The Bankruptcy of the Modern Transit Model
by Randal O’Toole, posted in Transportation on Antiplanner Blog
Over the past 25 years, the population of the Pittsburgh urban area has remained fixed at about 1.8 million people. Driving, however, has increased by almost 50 percent. During this period, Pittsburgh has spent hundreds of millions of dollars upgrading light-rail lines, building exclusive busways, and — in the latest project — building a $435 million transit tunnel under the Allegheny River. Despite (or because of) this investment, transit ridership has dropped by more than 25 percent.
Although the numbers vary slightly from place to place, Pittsburgh’s story is pretty typical of transit everywhere. Sure, some cities have seen ridership gains, but subsidies to transit are huge and transit does not make a notable (meaning 5 percent or more) contribution to personal mobility in any urban area except New York (where it is 10 percent).
Since 1970, says Cox, “transit expenditures have gone up more than 300 percent adjusted for inflation and ridership has gone up less than 20 percent. There is no other sector of the economy, including health care, where I can find escalation even close to that.”
Every time someone points out that transit is a waste of money, they are beaten down with the mantra that “transit isn’t profitable anywhere else, so why should it be profitable here?” How do we let people get away with such absurd statements?
Cox points out that transit is profitable in some places. Tokyo, for example, has 10 private — and profitable — commuter-rail systems and two subway systems there “cover all their operating costs as well as almost all of their capital costs.” Here, a transit agency is doing good if it covers 40 percent of its operating costs and none of its capital costs.
I would add that major cities in many developing nations rely on private transit systems that are profitable. When transit-subsidy advocates say transit isn’t profitable elsewhere, they mean in Europe. And Cox points out that most European countries have stopped their national transit programs and pushed funding down to the local level. This has at least forced economy measures such as contracting out transit services to private parties, which saves taxpayers 40 to 50 percent of the cost of running a transit line.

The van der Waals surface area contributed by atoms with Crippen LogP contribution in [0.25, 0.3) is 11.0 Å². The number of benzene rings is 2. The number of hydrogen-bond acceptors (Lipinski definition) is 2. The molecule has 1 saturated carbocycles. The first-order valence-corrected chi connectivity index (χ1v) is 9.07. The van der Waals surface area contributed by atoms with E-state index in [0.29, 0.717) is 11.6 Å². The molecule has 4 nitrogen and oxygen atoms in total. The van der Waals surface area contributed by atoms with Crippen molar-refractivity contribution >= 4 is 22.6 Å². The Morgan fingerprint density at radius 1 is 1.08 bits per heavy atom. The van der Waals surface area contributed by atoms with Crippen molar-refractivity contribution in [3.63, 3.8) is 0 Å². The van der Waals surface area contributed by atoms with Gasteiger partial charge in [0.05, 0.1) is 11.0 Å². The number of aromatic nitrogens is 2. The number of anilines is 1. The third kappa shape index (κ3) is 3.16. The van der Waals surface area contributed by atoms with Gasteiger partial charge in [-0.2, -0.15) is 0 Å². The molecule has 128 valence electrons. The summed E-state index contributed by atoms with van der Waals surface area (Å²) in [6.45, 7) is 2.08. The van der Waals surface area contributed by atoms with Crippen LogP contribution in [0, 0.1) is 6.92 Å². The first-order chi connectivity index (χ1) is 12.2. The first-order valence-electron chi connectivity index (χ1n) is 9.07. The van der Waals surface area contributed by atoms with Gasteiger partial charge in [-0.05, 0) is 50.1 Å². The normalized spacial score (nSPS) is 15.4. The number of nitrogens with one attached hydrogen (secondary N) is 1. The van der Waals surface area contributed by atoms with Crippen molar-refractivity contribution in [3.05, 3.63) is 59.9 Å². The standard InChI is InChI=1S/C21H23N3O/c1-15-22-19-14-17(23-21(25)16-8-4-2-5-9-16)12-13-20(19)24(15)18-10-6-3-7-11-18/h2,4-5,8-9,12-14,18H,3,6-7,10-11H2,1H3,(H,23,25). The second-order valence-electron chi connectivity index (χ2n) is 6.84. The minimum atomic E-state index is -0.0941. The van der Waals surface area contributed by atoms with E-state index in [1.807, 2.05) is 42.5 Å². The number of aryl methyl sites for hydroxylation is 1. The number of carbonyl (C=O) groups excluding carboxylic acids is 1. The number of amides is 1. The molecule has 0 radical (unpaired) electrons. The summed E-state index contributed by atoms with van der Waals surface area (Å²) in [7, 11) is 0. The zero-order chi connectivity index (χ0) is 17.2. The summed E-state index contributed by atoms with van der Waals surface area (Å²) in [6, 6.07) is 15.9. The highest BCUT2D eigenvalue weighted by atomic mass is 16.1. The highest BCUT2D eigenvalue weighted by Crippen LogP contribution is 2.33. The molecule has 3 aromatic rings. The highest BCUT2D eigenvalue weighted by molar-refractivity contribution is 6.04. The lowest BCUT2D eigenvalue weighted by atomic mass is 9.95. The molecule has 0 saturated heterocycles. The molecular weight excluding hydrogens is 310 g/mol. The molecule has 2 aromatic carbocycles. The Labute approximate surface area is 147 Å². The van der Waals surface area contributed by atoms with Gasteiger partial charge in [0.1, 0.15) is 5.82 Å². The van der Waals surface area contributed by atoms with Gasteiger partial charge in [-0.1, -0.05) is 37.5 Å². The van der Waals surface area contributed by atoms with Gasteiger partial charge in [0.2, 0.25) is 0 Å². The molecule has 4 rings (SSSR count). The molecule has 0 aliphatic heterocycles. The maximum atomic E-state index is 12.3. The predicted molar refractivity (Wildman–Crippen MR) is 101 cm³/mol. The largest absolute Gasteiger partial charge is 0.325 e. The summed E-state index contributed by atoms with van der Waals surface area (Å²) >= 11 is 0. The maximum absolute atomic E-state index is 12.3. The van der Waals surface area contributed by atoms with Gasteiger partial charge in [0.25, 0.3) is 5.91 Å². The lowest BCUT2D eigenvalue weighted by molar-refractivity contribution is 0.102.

Why do we put up with this? The answer, of course, is that transit is pork. “For most transit agencies in the United States, if they were to write a mission statement that is reflective of what they do, they would indicate that they exist for the purpose of serving their employees and vendors,” not transit riders, notes Cox.
Steigerwald asks Cox if anyone is looking at an alternative transit model. Instead of answering, Cox points out that Congress, the transit agencies, transit unions, and transit vendors all benefit from the current model too much to change it. The annual budget of the American Public Transportation Association, by the way, is $22 million, more than five times bigger than the budgets of all the highway lobbies in Washington, DC.
But there are other models. There is the jitney model, which Cox himself has promoted. There is the demand-response or smart jitney model — like the current paratransit system but open to anyone instead of just disabled people — promoted by Robert Behnke. Behnke adds a new twist to this model when he points out that wireless Internet can help dispatch transit vehicles. And there is the idea of virtual exclusive busways, which would allow buses to provide better service than almost any rail system on congestion-free roads paid for by tolled automobiles.
None of these ideas are popular among transit agencies because they don’t cost enough. So, in answer to yesterday’s question, “what is my agenda?” the agenda that Cox and I share is to provide better transit service at lower or no cost to taxpayers. But that threatens the entrenched special interests that depend on tax subsidies.